23 August 2007 | Lunenburg
We had another in our series of engine "clouds" on Tuesday. Jim and I went ashore for an early morning walk, readied the boat for a sail to Lunenburg where we planned to meet Peggy and Glenn, our Halifax neighbours, and headed out of the harbour under cool, clear and windless skies.
Within ten minutes, that horrible old engine alarm started wailing. We last heard it in Riviere-au-Renard, Quebec and hoped never to hear it again!! Jim uttered a few mild curses, went below to see what was up, and after opening the engine compartment, increased the voltage on his language considerably. There was engine oil everywhere except where it should have been. We turned the engine off, turned the boat around and spent the next 40 minutes floating back to our mooring. With a few gentle nudges from the dinghy, Madcap sidled right up next to the ball and we were secure again.
It was really one of those excellent silver lining experiences. This could have happened when we were out on the ocean in rolling waves and strong winds. It could have happened when we were far from the services of a mechanic. It could have happened when we had no way to contact our friends and would have the added worry of leaving them wondering where we were. Instead, we were just a few minutes away from a dock. We were in a seaside town where a phone call confirmed that a well-regarded marine mechanic was on a job nearby and would stop in to troubleshoot the problem. We had a cell phone to call our friends and invite them to meet us in Mahone Bay instead of Lunenburg.
Jim cleaned up the worst of the oil spill and did some troubleshooting of his own. Peggy and Glenn arrived at noon and we had a fine lunch on board. We called an intermission before digging in to Peggy's delicious apple pie because Ken Knickle, the mechanic with a thousand stories arrived on the launch. (That was one of the perks of this marina - Mason offered launch service to and from the boats on moorings. Wifi and showers were also available.)
Ken confirmed that the problem was with a faulty oil filter installed in Halifax. He replaced it with a new one and had us all in stitches as he recounted some of his past escapades in the best tradition of Maritime storytellers. The fact that he knew Peggy's sister, and one of his stories involved a colourful judge whom Jim had appeared before during his years in Nova Scotia courtrooms, added to the head-shaking synchronicity of the day. The problem got fixed and Jim's engine maintenance skills have increased; we had an extra day in this lovely town, a fabulous visit with friends, and another story of our own!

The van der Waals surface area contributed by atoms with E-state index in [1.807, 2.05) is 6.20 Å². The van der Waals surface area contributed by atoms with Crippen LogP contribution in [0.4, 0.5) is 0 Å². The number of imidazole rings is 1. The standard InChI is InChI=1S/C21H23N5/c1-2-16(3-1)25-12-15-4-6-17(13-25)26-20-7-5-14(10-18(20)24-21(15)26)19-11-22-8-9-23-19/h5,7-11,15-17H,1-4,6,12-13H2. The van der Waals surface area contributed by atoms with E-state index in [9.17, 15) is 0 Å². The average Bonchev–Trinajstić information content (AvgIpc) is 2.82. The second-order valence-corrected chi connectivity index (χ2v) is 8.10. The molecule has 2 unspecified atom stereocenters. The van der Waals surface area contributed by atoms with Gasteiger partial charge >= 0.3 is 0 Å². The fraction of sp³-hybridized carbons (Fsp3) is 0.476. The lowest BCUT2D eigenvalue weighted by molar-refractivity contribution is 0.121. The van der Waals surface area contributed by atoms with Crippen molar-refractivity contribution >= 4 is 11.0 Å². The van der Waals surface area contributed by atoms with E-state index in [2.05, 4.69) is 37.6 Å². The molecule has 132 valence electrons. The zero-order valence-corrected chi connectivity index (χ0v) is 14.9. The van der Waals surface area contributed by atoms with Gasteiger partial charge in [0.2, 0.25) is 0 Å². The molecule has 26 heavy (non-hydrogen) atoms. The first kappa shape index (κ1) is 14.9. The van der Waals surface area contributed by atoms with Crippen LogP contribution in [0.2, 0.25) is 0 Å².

On Wednesday morning we headed out once more for Lunenburg - successfully this time. The wind didn't pick up till we got here so we motored all the way. We discovered the perils of housekeeping while underway and the value of keeping a written record of course changes. As I finished doing up the breakfast dishes, I noticed that the wall around the bank of switches near the galley was grimy and decided to wipe it clean. Unfortunately I flipped the house battery switch, momentarily knocking out all our instruments. We were in a narrow passage at the time and it was due to Jim's quick grasp of what had happened and what to do that we came through without any trouble. The switch got flipped on again, the logbook was consulted, and we got back on course. Whew!
The view of Lunenburg as we rounded Battery Point was picture perfect. Lunenburg is a UNESCO World Heritage Site, and remains a working town. It was settled by German, Swiss and French colonists in the mid 1700's, and the architecture of the town reflects that heritage. The houses are colourful, the waterfront busy - and not just with touristy things. There are draggers and trawlers, dry-docks and warehouses, sail lofts and a foundry. We were delighted to see that Bluenose II was here, and so was the Picton Castle. Visitors were moving on and off the Bluenose II, and I took a picture of a fellow working high in the rigging of the Picton Castle. I visited the Fisheries Museum while Jim visited marine stores. We ate a fabulous lunch at Magnolia's Grill - justly famous seafood chowder, chicken satays, spinach salad - and picked up Lunenburg sausage and Tancook Island sauerkraut for dinner on board. "Some good!"
We're off on Thursday to LaHave and hope to catch up with Strathspey before too long. They have been a couple of days ahead of us and we haven't seen them for over a week. Jim and Blair sometimes make a connection on single side band radio, so we keep in touch, and we are all looking forward to sharing an anchorage one day soon. Oh - the stories we will each have to share!